Ratten, V. (2019), "Guest editorial", Journal of Science and Technology Policy Management, Vol. 10 No. 4, pp. 857-860. https://doi.org/10.1108/JSTPM-10-2019-124Download as .RIS
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Entrepreneurial education ecosystems
Whilst there has been a large global increase in management and entrepreneurship education, there are still areas that need development in terms of entrepreneurial education ecosystems (Berglund and Verduyn, 2018). This is due to the interdisciplinary and complex nature of entrepreneurship education that requires a continual re-evaluation of appropriate pedagogy (Henry and Lewis, 2018). The aim of this special journal issue is to evaluate the current status of management and entrepreneurship education by providing pathways for future research. This will help to consolidate and build momentum to ensure a more coherent body of knowledge emerges from the entrepreneurship education literature. This editorial discusses the role of entrepreneurial education ecosystems but focussing on the changes in the international environment. The papers from the special journal issues are stated then policy implications and future research suggestions stated.
Entrepreneurship education ecosystems are a curriculum model that integrates a stakeholder perspective to understand changing dynamics in the business environment (Gorman et al., 1997). As an instructional model, entrepreneurship education is distinguished by its authentic nature that helps prepare students for future studies (Kuratko, 2005). Thus, entrepreneurship education ecosystems provide a way to connect different components in the business, social and economic environment. In an ecosystem, there is a sense of interactivity amongst members that facilitates growth and change. Central to the idea of an ecosystem is that it is continually changing based on how relationships evolve, which is relevant in the education industry that relies on different stakeholders to facilitate change. Some education ecosystems are bounded by geography or content whilst others are open to new membership (Huq and Gilbert, 2017). Therefore, given the technological changes in the workplace and societal attitudes towards self-employment, entrepreneurship education ecosystems are becoming more necessary (Gorman et al., 1997). Regardless of a student’s main field of study, there is a desire to develop their own businesses in the future and a need to take into account different stakeholder perspectives.
Entrepreneurship is defined generally as activity that has an innovative, proactive and risk taking dimension. This can involve some uncertainty as to the future outcomes but more forms of entrepreneurship tend to take a positive view on the outcome (Dickson et al., 2008). Due to the increased complexity of the global economy, entrepreneurship ecosystems are viewed as creating new values or capabilities that are characterised by creativity although it can take different forms such as individual entrepreneurs, corporate entrepreneurs or government entrepreneurs. There are some myths about entrepreneurship including that uncalculated risks and high technology ventures are required. In reality, many entrepreneurs are involved in companies that range in size and industry structure. In addition, entrepreneurship often results from people with little business experience but who have a novel idea persevering with introducing it into the marketplace. This means entrepreneurship education can help facilitate business start-up rates by providing knowledge and information (Fayolle et al., 2006). Thus, creating more of an ecosystem approach to entrepreneurship education can have a positive impact on the rate of entrepreneurship in society (Neck and Greene, 2011). This is important with the rise in the number of innovative products and services entering the market on a constant basis, which has meant more emphasis on creativity in business as a way to sustain competitiveness (Perren, 2003).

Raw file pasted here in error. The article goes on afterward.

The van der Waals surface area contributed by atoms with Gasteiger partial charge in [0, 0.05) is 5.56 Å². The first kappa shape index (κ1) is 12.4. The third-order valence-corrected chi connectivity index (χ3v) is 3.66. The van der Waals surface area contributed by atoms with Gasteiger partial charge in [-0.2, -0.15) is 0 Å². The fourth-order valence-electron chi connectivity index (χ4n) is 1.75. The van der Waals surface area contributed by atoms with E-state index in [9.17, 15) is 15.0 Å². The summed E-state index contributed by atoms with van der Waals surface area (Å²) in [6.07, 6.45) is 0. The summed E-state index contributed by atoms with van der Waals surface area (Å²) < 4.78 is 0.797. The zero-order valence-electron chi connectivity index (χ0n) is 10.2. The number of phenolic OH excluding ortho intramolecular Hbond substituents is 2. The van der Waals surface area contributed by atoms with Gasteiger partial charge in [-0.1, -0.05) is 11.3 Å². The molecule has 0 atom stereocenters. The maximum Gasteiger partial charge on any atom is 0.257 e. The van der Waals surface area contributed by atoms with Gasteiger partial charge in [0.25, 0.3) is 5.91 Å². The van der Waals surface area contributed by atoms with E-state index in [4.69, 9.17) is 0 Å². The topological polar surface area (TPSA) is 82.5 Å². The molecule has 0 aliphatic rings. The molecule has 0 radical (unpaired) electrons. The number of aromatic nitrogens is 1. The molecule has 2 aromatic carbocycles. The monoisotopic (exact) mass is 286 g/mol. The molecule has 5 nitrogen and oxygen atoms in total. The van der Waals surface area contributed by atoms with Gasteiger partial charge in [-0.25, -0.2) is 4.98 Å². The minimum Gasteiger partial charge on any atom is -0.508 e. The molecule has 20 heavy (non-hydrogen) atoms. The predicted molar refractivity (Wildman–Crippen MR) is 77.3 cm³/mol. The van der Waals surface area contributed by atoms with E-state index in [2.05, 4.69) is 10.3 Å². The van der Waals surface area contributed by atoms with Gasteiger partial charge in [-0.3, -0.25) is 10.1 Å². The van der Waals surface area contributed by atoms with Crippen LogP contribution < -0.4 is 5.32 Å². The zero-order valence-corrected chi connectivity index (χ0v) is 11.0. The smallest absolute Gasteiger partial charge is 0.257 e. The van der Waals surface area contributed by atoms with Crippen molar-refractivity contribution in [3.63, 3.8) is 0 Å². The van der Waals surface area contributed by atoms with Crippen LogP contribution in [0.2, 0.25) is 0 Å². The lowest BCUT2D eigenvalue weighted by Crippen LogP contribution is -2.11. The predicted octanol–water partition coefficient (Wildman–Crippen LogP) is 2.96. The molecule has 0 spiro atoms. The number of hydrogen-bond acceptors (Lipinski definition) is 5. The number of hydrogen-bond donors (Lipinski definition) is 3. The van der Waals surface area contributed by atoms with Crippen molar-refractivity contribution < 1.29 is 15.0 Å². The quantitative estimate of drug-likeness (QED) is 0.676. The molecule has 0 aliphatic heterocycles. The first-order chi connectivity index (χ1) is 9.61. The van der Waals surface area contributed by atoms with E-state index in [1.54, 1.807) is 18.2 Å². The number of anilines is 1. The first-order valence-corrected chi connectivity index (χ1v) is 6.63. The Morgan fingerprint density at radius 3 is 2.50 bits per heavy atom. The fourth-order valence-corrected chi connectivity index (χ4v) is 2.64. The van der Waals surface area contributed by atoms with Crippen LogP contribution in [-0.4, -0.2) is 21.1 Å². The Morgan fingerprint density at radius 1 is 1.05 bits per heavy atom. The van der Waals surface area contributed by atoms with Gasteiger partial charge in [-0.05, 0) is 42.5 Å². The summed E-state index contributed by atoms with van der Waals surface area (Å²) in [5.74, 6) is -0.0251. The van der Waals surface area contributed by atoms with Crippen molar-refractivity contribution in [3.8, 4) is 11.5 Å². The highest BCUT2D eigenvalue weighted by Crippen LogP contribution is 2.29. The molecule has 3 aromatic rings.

Entrepreneurial education ecosystems
Much of the interest in entrepreneurial education ecosystems derives largely from the Bayh-Dole Act in the United States that transferred ownership of intellectual property from research agencies to universities (Siegel et al., 2007). This resulted in university incubators emerging as a way to facilitate the commercialisation of research by providing resources for emerging businesses. The idea of university incubators is to utilise embedded networks in a higher education ecosystem environment to support start-up firms. The creation of viable start-ups requires both formal and informal support mechanisms that facilitates the ideation process (Gately and Cunningham, 2014). Whilst university incubators are normally located within a university, university spinoffs are another form of organisational structure that occurs when a business idea coming from a university ecosystem environment becomes a reality. University spinoffs involve exploiting knowledge developed in a university (Pirnay and Surlemont, 2003). This enables research results to be utilised for external benefits that enable ideas to reach their full potential. Prior research by Audretsch and Stephan (1996) found that entrepreneurs normally create contacts with others in the same geographic location. Thus, university spinoffs contribute to facilitating a vibrant entrepreneurial ecosystem in a region.